This is the startling result from the 2019 Old Mutual Savings and Investment Monitor, which has included this audience in its research for the first time.
This annual study, now in its 11th year, tracks shifts in the financial attitudes and behaviour of South Africa’s working metropolitan population. Criteria for inclusion of retirees into the study was that they receive a monthly income in some form of at least R15000.
Including this demographic in our study reveals how many households suffer because they are financially underprepared for retirement.
While one’s sunset years are supposed to be a time to kick back and enjoy the pleasures that life has to offer, this does not appear to be the case for many of those we surveyed. What our study shows is that as many as 92% continue to work because they are dependent on additional income to make ends meet.
The monthly contribution from a pension for nearly 80% of people makes up only 27% of their income, with other investments or savings contributing only 7%.
This highlights the importance of proper financial planning in your productive years. For many, a company pension fund is proving insufficient to support them in retirement. It is therefore essential to speak to a professional financial adviser who is able to help you navigate a path that reduces this financial pressure later in life.
The survey results show that half of working retirees are working for an employer, 36% have started a business post-retirement, while 13% have continued to be self-employed or have taken up a position as a consultant.
An important context to the results is that 53% of retirees are still supporting dependent children and/or grandchildren, of which 41% are supporting dependants under the age of 12. Furthermore, 9% of respondents are supporting parents or even grandparents, with those most under pressure being classified as the Sandwich Generation, because they are squeezed between supporting older and younger generations.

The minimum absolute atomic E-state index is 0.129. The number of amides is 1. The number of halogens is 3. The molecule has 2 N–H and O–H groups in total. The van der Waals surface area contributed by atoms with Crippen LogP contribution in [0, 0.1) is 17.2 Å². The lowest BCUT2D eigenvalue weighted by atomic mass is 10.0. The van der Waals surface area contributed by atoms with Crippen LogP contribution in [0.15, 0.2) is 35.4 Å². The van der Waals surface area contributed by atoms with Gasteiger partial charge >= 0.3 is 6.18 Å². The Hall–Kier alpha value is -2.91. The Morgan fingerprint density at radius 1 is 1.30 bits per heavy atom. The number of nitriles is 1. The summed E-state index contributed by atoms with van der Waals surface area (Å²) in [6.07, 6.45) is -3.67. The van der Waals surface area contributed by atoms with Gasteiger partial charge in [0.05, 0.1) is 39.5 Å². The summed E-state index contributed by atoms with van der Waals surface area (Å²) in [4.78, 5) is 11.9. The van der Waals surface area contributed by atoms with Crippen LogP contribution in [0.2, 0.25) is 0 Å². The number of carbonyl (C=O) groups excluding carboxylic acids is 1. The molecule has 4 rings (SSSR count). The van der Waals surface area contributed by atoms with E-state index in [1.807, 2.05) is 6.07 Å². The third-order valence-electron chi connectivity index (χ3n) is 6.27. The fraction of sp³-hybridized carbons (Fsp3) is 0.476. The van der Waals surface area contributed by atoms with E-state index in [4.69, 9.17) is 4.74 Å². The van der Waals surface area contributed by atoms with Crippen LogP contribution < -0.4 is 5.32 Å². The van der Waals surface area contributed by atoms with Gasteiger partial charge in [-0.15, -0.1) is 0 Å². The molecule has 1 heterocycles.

It is no surprise then that retirees are cutting down their expenses in order to cope financially.
Those polled are tightening their belts by spending less on clothing and shoes (45%), holiday and travel (41%), eating out and entertainment (39%), electricity and water (38%), entertaining at home (37%) and cellphone airtime (36%).
Similar to the results from the non-retiree market, nearly two-thirds of their income is directed towards living expenses, with 14% going to savings. Understandably, the proportion committed to insurance and medical schemes (10%) is double that of non-retirees.
The vast majority of retiree households (83%) have an emergency fund of some sort. Nearly 80% hold this in a bank savings account, with 35% having this unbanked or in cash. Among black respondents contributing to at least one stokvel per month, 29% have their rainy-day fund in a stokvel.
Most surprising of all is that 14% admit to having a stash of cash of which their spouse or partner is not aware.
The lack of preparedness for retirement could be measured to some degree by only 4% of respondents leaving their pension or provident fund lump sum intact and opting to receive a monthly pension.
This is the ideal situation, as these pensioners should be better equipped over the long-term to survive financially.
The 21% of respondents who took the entirety of their pension in a lump sum are potentially worst prepared for the future. The 75% who took a portion as a lump sum and the rest as a monthly pension made a far wiser decision.
Households that manage to reduce their indebtedness in the later stages of their life are best prepared to see through their retirement in relative comfort.
The 23% who still have vehicle finance should be concerned about carrying this cost in their retirement.
Not only is it prudent to reduce monthly expenses when in retirement, but severe financial stress can be reduced by having a long-term savings plan and outlook.
Lynette Nicholson is research manager at Old Mutual.